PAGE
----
Why not? We never let them go shopping with “real money” in Sweden because we have no cash there, only cards, and it’s not really empowering to have their mother whisper the PIN code in their ears as they check out.

Paying with a bag full of coins did not make for a fast transaction. I saw the cashier’s mouth set tightly as she clenched her jaw. She would have to manually count out $8 in coins to process the kids’ purchases.

We had already counted everything and handed her the exact amount, but she had to double check.

After what felt like an eternity of coin counting, the kids’ toys were paid for and I placed the items that my husband and I were purchasing on the conveyor belt.

While checking out, I looked through my wallet and noticed that I only had large USD bills left.

Internally cursing, I knew that this cashier would realize that I could’ve saved her a ton of time by A) processing the kids’ toys together, instead of in separate transactions, and B) using my lovely $50 instead of the $16 in coins she had just counted by hand.

With a large smile, I handed her the only bill I had in USD because we don’t have anything smaller because we never pay in cash ANYWHERE.

“Thank you SOO much. We appreciate your patience,” I cooed as I bagged my purchases and left that house of horrors full of indecision and overwhelm.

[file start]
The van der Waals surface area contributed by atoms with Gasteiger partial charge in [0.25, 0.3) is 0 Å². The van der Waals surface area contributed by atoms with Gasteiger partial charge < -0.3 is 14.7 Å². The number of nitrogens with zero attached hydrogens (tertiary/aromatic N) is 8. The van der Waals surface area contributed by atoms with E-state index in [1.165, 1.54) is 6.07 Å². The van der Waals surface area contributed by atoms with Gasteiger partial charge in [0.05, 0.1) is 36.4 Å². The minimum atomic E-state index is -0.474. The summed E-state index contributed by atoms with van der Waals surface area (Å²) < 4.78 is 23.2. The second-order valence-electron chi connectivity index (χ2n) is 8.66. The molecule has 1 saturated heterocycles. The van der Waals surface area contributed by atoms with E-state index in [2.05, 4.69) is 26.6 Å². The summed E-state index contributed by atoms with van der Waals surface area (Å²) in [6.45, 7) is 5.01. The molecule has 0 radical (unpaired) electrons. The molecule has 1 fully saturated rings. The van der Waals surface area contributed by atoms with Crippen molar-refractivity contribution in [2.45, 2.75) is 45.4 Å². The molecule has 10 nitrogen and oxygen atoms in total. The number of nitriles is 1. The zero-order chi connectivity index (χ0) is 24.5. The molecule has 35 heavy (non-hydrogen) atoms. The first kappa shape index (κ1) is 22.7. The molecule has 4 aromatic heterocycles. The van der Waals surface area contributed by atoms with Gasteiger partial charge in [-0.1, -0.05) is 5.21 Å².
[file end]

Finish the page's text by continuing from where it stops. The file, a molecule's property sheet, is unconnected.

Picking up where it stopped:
Walmart—creating culture shock in returning Americans since 1993.

But, let’s face it. Walmart is just the easiest store to get your culture shock for free.

It wasn’t necessarily the endless options of multivitamins, the expansive rows of every variant of peanut butter texture one might imagine, or even the crowd of people swirling around us.

The culture shock we felt had more to do with the fact that the physical building dwarfed all of the inhabitants.

We felt very tiny and insignificant while walking through the store.

I think we feel very small and insignificant when we visit in the US.

Everything feels bigger in the US than it does in Sweden—the roads, the cars, the traffic, the stores, the houses, the noise.

To us, it’s overwhelming. To the kids, it’s awesome.

Our kids loved Walmart. They love America.

Every time we visit, we are on vacation. Who wouldn’t love eating ice cream after every dinner. Of course, they love being surrounded by family who gush over them when they sleep over.

They wish we had a bigger house, “Like Grammy and Poppy and Grandma and Pepe” and wish we could visit more often.

It’s important for us, as parents, to remember that our kids aren’t processing our visits in the same way. They aren’t seeing the entire picture.

The adults are seeing the fact that we don’t have the right cash in hand, we have forgotten how big everything is, our friends are wanting to meet up but we are exhausted and disoriented, and everything feels like a slog.

Culture shock, even when only temporary, is emotionally exhausting.

Even being surrounded by English 24/7 is overwhelming. My brain refuses to turn off and I simply must listen to everyone’s inane conversations because I can.

While the adults heads are about to explode, all the kids see are huge jars of delicious peanut butter and fun dinosaur heads that they want to jam into their suitcases.

Maybe the adults in the room can take note from the kids and analyze less and enjoy more.